MOLA Images of the South Pole and Polar Lander Site
Several of the following visualizations show false-colored renderings of
the topography in the
vicinity of the Lander site. Blue tones represent elevations of less
than 2 kilometers, while reddish tones are greater than about 2.8 km,
relative to the mean equatorial height of Mars. The elevation of the
landing site is about 2.4 km, midway into the polar layered terrain.
The 400 meters (1/4 mile) resolution of the MOLA data gives a smoothed
but vertically exaggerated view of the topography. At this scale it is
impossible to ascertain the actual roughness at the lander's
destination, forcing project directors to make their best guesses based
on available data.
Read More about NASA's Mission to Mars at the
Polar Lander Web Site
On this image, the ellipse appears within a false color image produced
by the MOLA instrument on board Mars Global Surveyor; it is the probable
landing corridor for the Mars Polar Lander. The blue hues represent
elevations lower than 2 km while red hues are higher than 2.8 km. The
landing target elevation is approx 2.4 km relative to the mean height of
This image shows Viking data of the landing corridor draped over the
terrain. The landing corridor is approximately 225 km long. The
topography in these images is vertically exaggerated.
Notice how the southern polar cap appears slightly off to the side of
the actual planetary pole. Theories for this include the possibility
that much of the frozen cap is simply covered by dust, and therefore not
In the second and third images above, the cap appears outlined in
black. The accompanying false color data shows the topographically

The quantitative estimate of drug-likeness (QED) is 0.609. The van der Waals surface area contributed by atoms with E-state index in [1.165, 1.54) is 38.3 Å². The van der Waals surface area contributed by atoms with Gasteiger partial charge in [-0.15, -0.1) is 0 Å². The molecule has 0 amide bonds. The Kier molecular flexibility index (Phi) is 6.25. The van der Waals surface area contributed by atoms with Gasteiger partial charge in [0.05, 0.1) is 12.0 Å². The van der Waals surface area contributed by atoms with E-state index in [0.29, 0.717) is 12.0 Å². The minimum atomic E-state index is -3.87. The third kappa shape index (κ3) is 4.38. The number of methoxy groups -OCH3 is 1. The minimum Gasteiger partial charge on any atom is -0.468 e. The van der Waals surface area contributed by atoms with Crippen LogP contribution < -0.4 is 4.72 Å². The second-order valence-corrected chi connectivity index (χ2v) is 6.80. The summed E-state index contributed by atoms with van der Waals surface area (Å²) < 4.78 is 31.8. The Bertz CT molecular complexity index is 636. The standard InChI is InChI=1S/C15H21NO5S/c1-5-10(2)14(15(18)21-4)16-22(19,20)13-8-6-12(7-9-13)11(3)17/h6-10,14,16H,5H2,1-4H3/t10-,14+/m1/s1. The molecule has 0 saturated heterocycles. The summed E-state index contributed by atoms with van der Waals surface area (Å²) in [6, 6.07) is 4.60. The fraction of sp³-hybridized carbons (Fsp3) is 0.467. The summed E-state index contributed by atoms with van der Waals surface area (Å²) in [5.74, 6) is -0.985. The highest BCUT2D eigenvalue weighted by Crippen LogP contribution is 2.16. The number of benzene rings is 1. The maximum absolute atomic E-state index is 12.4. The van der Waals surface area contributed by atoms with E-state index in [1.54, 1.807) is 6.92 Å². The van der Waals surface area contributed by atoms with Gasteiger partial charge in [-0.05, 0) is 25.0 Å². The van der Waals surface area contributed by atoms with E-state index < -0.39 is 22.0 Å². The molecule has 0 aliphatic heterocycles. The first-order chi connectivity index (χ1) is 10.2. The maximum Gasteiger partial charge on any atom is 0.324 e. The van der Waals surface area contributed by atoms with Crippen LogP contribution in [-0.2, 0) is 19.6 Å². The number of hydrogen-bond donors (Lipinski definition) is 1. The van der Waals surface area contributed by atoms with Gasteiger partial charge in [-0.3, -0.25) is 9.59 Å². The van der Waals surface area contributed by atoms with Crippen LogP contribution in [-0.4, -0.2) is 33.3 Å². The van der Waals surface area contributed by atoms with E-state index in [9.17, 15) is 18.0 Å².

inferred extent of the polar layered terrain.
These two images are intended to highlight features in the southern
hemisphere. The first image was created from Viking images. The second,
false color, image came from MOLA data. Here the color scale shows the
darkest blues as roughly 8 km below the mean equatorial height, while
reds indicate elevations up to 5 km above the mean equatorial height.
These two images show the Hellas Impact Basin, a crater so large that
Earth's Mt. Everest could just about fit vertically in the bowl. South
of Hellas there's a relatively crater free area on the surface. Experts
say it's possible that this region was resurfaced by polar glaciation in
early Martian history.
South of the Hellas Impact Basis, note the relatively crater free area,
possibly resurfaced by polar glaciation in early Martian history.
This second pair of images focusing on the southern hemisphere
were generated first from Viking data and then with MOLA data. They
highlight the differences in elevation between the Hellas Impact Basin
and surrounding terrain. The deepest point in Hellas is roughly 8200
meters below the equatorial mean.
Read more about MOLA